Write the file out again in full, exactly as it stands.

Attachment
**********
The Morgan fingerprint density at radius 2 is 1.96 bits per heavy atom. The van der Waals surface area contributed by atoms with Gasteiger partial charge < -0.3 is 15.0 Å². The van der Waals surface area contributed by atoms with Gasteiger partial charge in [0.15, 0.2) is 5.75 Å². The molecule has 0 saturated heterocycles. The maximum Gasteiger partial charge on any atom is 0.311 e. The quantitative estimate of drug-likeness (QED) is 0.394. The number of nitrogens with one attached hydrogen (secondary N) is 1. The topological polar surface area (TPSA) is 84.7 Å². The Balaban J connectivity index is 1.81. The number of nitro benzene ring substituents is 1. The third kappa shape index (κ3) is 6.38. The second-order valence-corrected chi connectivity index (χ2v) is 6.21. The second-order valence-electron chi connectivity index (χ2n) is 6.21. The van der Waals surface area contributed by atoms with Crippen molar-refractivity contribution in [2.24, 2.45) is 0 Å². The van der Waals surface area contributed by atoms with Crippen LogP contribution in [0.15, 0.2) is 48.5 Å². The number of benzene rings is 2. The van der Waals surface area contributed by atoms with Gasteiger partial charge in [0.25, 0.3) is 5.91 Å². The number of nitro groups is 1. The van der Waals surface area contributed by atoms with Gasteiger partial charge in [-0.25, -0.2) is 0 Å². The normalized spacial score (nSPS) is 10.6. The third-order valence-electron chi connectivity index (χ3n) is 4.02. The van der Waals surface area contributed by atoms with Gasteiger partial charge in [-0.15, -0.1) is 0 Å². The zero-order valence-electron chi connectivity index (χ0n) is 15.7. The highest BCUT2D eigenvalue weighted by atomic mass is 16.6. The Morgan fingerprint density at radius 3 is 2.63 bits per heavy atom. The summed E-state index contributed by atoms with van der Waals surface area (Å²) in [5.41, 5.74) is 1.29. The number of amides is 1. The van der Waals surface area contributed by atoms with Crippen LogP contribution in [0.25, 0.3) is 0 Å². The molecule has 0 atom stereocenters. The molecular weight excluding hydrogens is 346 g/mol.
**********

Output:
The Morgan fingerprint density at radius 2 is 1.96 bits per heavy atom. The van der Waals surface area contributed by atoms with Gasteiger partial charge < -0.3 is 15.0 Å². The van der Waals surface area contributed by atoms with Gasteiger partial charge in [0.15, 0.2) is 5.75 Å². The molecule has 0 saturated heterocycles. The maximum Gasteiger partial charge on any atom is 0.311 e. The quantitative estimate of drug-likeness (QED) is 0.394. The number of nitrogens with one attached hydrogen (secondary N) is 1. The topological polar surface area (TPSA) is 84.7 Å². The Balaban J connectivity index is 1.81. The number of nitro benzene ring substituents is 1. The third kappa shape index (κ3) is 6.38. The second-order valence-corrected chi connectivity index (χ2v) is 6.21. The second-order valence-electron chi connectivity index (χ2n) is 6.21. The van der Waals surface area contributed by atoms with Crippen molar-refractivity contribution in [2.24, 2.45) is 0 Å². The van der Waals surface area contributed by atoms with Crippen LogP contribution in [0.15, 0.2) is 48.5 Å². The number of benzene rings is 2. The van der Waals surface area contributed by atoms with Gasteiger partial charge in [0.25, 0.3) is 5.91 Å². The number of nitro groups is 1. The van der Waals surface area contributed by atoms with Gasteiger partial charge in [-0.25, -0.2) is 0 Å². The normalized spacial score (nSPS) is 10.6. The third-order valence-electron chi connectivity index (χ3n) is 4.02. The van der Waals surface area contributed by atoms with Gasteiger partial charge in [-0.15, -0.1) is 0 Å². The zero-order valence-electron chi connectivity index (χ0n) is 15.7. The highest BCUT2D eigenvalue weighted by atomic mass is 16.6. The Morgan fingerprint density at radius 3 is 2.63 bits per heavy atom. The summed E-state index contributed by atoms with van der Waals surface area (Å²) in [5.41, 5.74) is 1.29. The number of amides is 1. The van der Waals surface area contributed by atoms with Crippen LogP contribution in [0.25, 0.3) is 0 Å². The molecule has 0 atom stereocenters. The molecular weight excluding hydrogens is 346 g/mol.